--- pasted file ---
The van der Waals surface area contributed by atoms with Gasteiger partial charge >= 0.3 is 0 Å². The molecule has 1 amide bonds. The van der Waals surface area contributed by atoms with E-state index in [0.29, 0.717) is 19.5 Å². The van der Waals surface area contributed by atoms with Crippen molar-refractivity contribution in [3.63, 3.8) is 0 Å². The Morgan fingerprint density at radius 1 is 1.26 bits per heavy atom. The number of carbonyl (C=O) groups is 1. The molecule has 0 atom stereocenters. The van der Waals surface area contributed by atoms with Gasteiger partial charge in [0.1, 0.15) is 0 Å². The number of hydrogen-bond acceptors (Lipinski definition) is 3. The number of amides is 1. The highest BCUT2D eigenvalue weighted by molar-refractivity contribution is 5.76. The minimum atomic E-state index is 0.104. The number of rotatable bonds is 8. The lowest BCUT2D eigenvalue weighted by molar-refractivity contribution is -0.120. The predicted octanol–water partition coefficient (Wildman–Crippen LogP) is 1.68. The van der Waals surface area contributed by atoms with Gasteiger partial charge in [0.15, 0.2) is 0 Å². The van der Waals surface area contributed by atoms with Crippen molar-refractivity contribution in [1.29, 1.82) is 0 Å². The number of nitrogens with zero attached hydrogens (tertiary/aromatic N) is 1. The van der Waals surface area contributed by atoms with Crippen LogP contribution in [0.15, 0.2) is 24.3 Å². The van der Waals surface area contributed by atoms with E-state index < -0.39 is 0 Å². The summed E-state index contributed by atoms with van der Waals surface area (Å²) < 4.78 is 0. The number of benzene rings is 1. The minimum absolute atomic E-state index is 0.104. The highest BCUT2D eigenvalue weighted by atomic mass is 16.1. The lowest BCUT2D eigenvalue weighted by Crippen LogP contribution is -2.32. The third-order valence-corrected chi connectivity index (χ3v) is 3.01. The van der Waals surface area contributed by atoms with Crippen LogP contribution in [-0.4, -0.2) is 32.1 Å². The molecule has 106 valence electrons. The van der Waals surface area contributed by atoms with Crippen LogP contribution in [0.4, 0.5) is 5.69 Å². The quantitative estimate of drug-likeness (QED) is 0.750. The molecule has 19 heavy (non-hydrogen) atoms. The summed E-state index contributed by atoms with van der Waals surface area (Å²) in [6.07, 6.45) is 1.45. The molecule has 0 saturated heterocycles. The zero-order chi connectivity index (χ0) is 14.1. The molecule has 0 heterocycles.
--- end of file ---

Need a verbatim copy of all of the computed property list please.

The van der Waals surface area contributed by atoms with Gasteiger partial charge >= 0.3 is 0 Å². The molecule has 1 amide bonds. The van der Waals surface area contributed by atoms with E-state index in [0.29, 0.717) is 19.5 Å². The van der Waals surface area contributed by atoms with Crippen molar-refractivity contribution in [3.63, 3.8) is 0 Å². The Morgan fingerprint density at radius 1 is 1.26 bits per heavy atom. The number of carbonyl (C=O) groups is 1. The molecule has 0 atom stereocenters. The van der Waals surface area contributed by atoms with Gasteiger partial charge in [0.1, 0.15) is 0 Å². The number of hydrogen-bond acceptors (Lipinski definition) is 3. The number of amides is 1. The highest BCUT2D eigenvalue weighted by molar-refractivity contribution is 5.76. The minimum atomic E-state index is 0.104. The number of rotatable bonds is 8. The lowest BCUT2D eigenvalue weighted by molar-refractivity contribution is -0.120. The predicted octanol–water partition coefficient (Wildman–Crippen LogP) is 1.68. The van der Waals surface area contributed by atoms with Gasteiger partial charge in [0.15, 0.2) is 0 Å². The van der Waals surface area contributed by atoms with Crippen molar-refractivity contribution in [1.29, 1.82) is 0 Å². The number of nitrogens with zero attached hydrogens (tertiary/aromatic N) is 1. The van der Waals surface area contributed by atoms with Crippen LogP contribution in [0.15, 0.2) is 24.3 Å². The van der Waals surface area contributed by atoms with E-state index < -0.39 is 0 Å². The summed E-state index contributed by atoms with van der Waals surface area (Å²) < 4.78 is 0. The number of benzene rings is 1. The minimum absolute atomic E-state index is 0.104. The highest BCUT2D eigenvalue weighted by atomic mass is 16.1. The lowest BCUT2D eigenvalue weighted by Crippen LogP contribution is -2.32. The third-order valence-corrected chi connectivity index (χ3v) is 3.01. The van der Waals surface area contributed by atoms with Crippen LogP contribution in [-0.4, -0.2) is 32.1 Å². The molecule has 106 valence electrons. The van der Waals surface area contributed by atoms with Crippen LogP contribution in [0.4, 0.5) is 5.69 Å². The quantitative estimate of drug-likeness (QED) is 0.750. The molecule has 19 heavy (non-hydrogen) atoms. The summed E-state index contributed by atoms with van der Waals surface area (Å²) in [6.07, 6.45) is 1.45. The molecule has 0 saturated heterocycles. The zero-order chi connectivity index (χ0) is 14.1. The molecule has 0 heterocycles.